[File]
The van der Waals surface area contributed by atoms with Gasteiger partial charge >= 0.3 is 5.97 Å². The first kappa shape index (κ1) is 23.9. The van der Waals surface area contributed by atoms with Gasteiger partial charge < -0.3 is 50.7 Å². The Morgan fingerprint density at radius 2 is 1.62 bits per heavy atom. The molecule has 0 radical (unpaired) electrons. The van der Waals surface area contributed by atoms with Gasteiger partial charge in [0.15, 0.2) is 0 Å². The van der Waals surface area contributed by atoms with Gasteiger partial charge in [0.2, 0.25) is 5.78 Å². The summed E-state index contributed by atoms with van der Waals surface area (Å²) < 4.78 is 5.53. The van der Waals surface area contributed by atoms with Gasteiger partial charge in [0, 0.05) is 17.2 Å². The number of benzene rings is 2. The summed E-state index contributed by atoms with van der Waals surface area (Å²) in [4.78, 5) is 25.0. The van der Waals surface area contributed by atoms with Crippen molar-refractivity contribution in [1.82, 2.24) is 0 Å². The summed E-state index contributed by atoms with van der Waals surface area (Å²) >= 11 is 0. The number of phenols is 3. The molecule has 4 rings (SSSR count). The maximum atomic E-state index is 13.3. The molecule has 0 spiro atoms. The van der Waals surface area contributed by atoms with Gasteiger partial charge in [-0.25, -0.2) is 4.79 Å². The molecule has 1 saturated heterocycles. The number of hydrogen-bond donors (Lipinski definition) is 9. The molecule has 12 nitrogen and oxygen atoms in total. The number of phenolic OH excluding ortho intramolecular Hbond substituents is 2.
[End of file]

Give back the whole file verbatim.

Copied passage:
The van der Waals surface area contributed by atoms with Gasteiger partial charge >= 0.3 is 5.97 Å². The first kappa shape index (κ1) is 23.9. The van der Waals surface area contributed by atoms with Gasteiger partial charge < -0.3 is 50.7 Å². The Morgan fingerprint density at radius 2 is 1.62 bits per heavy atom. The molecule has 0 radical (unpaired) electrons. The van der Waals surface area contributed by atoms with Gasteiger partial charge in [0.15, 0.2) is 0 Å². The van der Waals surface area contributed by atoms with Gasteiger partial charge in [0.2, 0.25) is 5.78 Å². The summed E-state index contributed by atoms with van der Waals surface area (Å²) < 4.78 is 5.53. The van der Waals surface area contributed by atoms with Gasteiger partial charge in [0, 0.05) is 17.2 Å². The number of benzene rings is 2. The summed E-state index contributed by atoms with van der Waals surface area (Å²) in [4.78, 5) is 25.0. The van der Waals surface area contributed by atoms with Crippen molar-refractivity contribution in [1.82, 2.24) is 0 Å². The summed E-state index contributed by atoms with van der Waals surface area (Å²) >= 11 is 0. The number of phenols is 3. The molecule has 4 rings (SSSR count). The maximum atomic E-state index is 13.3. The molecule has 0 spiro atoms. The van der Waals surface area contributed by atoms with Gasteiger partial charge in [-0.25, -0.2) is 4.79 Å². The molecule has 1 saturated heterocycles. The number of hydrogen-bond donors (Lipinski definition) is 9. The molecule has 12 nitrogen and oxygen atoms in total. The number of phenolic OH excluding ortho intramolecular Hbond substituents is 2.